This isn’t something where they can either eat normally not at all, there’s actually a lot of grey area in between. They can order a “modified diet” which can mean that the liquids need to be thicker (and there are varying levels of thickness) and food can be soft, ground, or even pureed. Eating normally is always the goal. That’s the best thing for our bodies, and far superior to tube feedings and much more superior to TPN (food given through a patient’s IV).
However, they also may recommend getting an actual scan done of the patient swallowing to check further if they aren’t able to definitively say at the bedside. A barium swallow study is an example of this. This would require ordering the study and getting the patient down to to that area of the hospital to complete it. Naturally, it takes time and this should be communicated to the patient and family as they are often chomping at the bit (no pun intended) to eat and drink as soon as possible.
#3 Feeding Tube Insertion
Sometimes, it’s pretty apparent to the physician right away or to the speech therapist that there is no way this patient can safely swallow, even with a modified diet. In this case, the next best thing is to insert a feeding tube.
There are a few options for this, but the most common and least invasive way to ensure food is safely delivered to the stomach is by inserted a tube in the patient’s nose. This is called a Dobhoff tube (DHT). It is very uncomfortable to put in, but necessary to feed the patient. Again, it’s really important to educate the family and patient about why this is necessary because it may seem like overreaction or too much… when really, the patient needs it to be able to get the food and fluids their body needs to heal.
Food through their IV (Total Parental Nutrition, or TPN)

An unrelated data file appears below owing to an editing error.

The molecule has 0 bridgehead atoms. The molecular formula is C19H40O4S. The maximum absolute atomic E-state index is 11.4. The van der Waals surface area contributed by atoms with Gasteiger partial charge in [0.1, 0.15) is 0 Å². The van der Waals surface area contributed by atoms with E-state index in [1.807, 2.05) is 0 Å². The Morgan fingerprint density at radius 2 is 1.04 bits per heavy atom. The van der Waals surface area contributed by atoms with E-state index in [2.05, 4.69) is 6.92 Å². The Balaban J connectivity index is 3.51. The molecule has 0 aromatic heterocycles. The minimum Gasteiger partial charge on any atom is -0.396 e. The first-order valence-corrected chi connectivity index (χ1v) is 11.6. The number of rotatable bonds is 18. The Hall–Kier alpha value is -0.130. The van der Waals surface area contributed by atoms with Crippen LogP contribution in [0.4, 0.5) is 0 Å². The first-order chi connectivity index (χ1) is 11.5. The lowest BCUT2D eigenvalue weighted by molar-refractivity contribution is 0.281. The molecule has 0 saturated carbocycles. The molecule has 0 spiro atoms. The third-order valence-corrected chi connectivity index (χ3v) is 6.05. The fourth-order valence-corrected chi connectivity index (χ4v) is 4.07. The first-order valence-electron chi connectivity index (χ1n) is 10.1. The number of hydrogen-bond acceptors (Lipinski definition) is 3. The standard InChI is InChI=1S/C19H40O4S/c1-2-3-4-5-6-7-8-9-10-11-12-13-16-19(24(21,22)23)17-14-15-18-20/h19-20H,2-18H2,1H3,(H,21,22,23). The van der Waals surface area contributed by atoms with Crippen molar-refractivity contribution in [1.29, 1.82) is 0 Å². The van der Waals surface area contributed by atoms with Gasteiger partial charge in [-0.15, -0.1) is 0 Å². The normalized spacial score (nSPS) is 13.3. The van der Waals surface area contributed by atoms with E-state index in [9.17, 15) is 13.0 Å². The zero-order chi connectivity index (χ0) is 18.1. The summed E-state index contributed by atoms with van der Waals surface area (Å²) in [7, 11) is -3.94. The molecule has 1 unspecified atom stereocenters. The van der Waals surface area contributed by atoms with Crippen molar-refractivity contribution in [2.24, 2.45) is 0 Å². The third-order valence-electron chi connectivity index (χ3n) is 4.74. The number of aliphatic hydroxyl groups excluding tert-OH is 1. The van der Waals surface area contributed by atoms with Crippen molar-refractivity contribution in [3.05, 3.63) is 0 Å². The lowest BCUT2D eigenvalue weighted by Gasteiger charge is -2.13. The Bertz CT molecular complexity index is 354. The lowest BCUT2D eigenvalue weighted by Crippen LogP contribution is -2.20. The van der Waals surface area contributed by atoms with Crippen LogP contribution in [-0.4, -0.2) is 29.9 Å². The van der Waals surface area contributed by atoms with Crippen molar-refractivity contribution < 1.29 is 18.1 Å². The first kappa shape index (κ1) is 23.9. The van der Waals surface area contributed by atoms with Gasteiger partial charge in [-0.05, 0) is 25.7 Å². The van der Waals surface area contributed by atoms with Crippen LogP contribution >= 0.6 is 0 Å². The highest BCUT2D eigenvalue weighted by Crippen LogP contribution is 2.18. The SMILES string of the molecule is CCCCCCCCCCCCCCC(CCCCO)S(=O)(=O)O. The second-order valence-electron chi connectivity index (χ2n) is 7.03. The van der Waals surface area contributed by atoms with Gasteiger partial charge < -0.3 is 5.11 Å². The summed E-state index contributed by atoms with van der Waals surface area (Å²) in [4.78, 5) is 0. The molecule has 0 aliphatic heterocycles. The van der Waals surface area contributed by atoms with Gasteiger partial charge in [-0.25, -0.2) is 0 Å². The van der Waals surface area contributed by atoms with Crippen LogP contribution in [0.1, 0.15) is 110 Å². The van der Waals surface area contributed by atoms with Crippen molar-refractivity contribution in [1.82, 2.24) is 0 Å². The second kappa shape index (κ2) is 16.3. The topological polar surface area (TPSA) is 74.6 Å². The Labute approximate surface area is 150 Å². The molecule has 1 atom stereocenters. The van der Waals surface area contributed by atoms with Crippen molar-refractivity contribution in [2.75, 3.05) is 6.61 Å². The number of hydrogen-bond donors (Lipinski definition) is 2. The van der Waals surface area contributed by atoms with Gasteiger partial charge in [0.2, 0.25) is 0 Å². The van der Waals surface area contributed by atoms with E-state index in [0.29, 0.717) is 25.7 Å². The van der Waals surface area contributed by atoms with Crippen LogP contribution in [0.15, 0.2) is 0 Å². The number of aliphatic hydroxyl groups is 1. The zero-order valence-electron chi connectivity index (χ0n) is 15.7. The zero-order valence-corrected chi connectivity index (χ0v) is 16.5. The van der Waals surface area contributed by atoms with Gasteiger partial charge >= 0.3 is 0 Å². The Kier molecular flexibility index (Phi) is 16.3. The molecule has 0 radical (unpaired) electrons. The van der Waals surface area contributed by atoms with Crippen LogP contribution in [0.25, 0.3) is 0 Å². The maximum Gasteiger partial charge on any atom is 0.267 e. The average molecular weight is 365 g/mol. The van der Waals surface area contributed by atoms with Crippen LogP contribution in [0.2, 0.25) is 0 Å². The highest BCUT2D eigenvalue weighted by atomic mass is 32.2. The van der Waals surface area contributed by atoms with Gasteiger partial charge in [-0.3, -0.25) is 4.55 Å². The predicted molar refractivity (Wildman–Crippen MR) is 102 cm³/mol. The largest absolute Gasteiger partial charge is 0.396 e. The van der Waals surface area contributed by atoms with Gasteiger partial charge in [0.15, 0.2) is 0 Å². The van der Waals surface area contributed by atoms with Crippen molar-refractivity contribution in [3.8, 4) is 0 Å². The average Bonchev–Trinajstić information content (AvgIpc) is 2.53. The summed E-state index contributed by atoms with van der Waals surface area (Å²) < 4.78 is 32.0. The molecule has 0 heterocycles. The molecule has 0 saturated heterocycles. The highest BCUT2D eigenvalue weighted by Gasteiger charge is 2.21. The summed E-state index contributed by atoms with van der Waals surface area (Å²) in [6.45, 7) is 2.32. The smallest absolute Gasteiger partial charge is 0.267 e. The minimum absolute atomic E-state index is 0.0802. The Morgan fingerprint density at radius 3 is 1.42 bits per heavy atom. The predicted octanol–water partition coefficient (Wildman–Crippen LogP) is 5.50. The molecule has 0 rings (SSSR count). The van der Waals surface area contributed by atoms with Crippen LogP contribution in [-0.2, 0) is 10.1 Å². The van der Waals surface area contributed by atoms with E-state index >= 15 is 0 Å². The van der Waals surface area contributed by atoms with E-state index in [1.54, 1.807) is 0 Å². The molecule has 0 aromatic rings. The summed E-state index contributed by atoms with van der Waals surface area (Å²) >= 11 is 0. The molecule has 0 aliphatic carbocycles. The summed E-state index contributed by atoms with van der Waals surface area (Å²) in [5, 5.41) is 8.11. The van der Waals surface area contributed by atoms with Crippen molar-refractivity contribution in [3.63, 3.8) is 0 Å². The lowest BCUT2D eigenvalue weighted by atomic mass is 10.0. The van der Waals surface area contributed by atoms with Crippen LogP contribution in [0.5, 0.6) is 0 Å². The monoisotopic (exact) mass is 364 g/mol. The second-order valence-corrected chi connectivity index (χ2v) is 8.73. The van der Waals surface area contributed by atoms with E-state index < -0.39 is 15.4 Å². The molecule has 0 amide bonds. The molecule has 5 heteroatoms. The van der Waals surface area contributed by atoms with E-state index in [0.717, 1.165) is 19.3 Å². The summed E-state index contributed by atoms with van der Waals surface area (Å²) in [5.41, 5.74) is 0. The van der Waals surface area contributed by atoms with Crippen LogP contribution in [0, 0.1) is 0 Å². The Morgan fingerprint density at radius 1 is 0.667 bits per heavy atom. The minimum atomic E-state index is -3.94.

Because putting a feeding tube in someone’s nose is pretty rough, families often ask if we can just give them food in their IV until they can swallow safely again. I definitely understand wanting that, however here is where you’ll be an awesomely educated nurse and be able to explain why this isn’t ideal.
Giving food via an IV requires inserting a central line (which carries its own risks that you want to avoid if possible). It also means nothing is going through the patient’s gastrointestinal system at all, which impairs its function and can create more complications. And, studies show that patients on TPN have longer hospital stays and more infections (source). And finally, it is incredibly expensive for both the patient and hospital.
Therefore, TPN is often viewed as a last option in terms of nutritional support, and not at all a first choice. The choice to start TPN is not made lightly, nor is is made simply for comfort or patient preference. The benefits truly must outweigh the risks to make this decision. Often (if not always), in the case of temporary impaired swallowing due to acute stroke, TPN is not indicated.
Types of feeding tubes
The typical feeding tube placed by the nurse is a Dobhoff tube (DHT) inserted through a nostril. Sometimes physicians will order a nasogastric tube, but Dobhoff’s are smaller and more comfortable for the patient.
Typically before inserting the tube, I ask family step out when I insert them because it’s rough to watch (unless the patient wants someone there to hold their hand, of course!). Families hate them, but it’s honestly the best thing for them at that point. Once it’s inserted and placement is confirmed with (often with an x-ray), we can begin tube feedings (nutrition) and administering meds and water (for hydration) through the tube.
Long Term Option – PEG Tube
If it is predicted that the patient will not be able to regain their swallowing ability in a few weeks, a physician may order for a PEG tube (percutaneous endoscopic gastrostomy) to be placed. It basically a tube that is surgically inserted into the stomach via a hole in the abdomen. It can be temporary or permanent.
With this tube in the stomach, we can take the tube out of their nose and it’s much more comfortable, safe, and easy to keep clean. Taking care of a PEG tube is much easier from the nursing perspective and exponentially more comfortable for patients.
Depending on your facility, patients either go to the operating room or a procedural area for this or it’s done. In some hospitals, it can also be done at the bedside by a specially trained physician.
More Resources for Stroke Patient Care
Taking care of stroke patients can get incredibly complex. Throughout my career, I’ve worked with stroke patients in acute care extensively and have created some resources to help those of you new to neuro nursing or those looking to brush up a bit.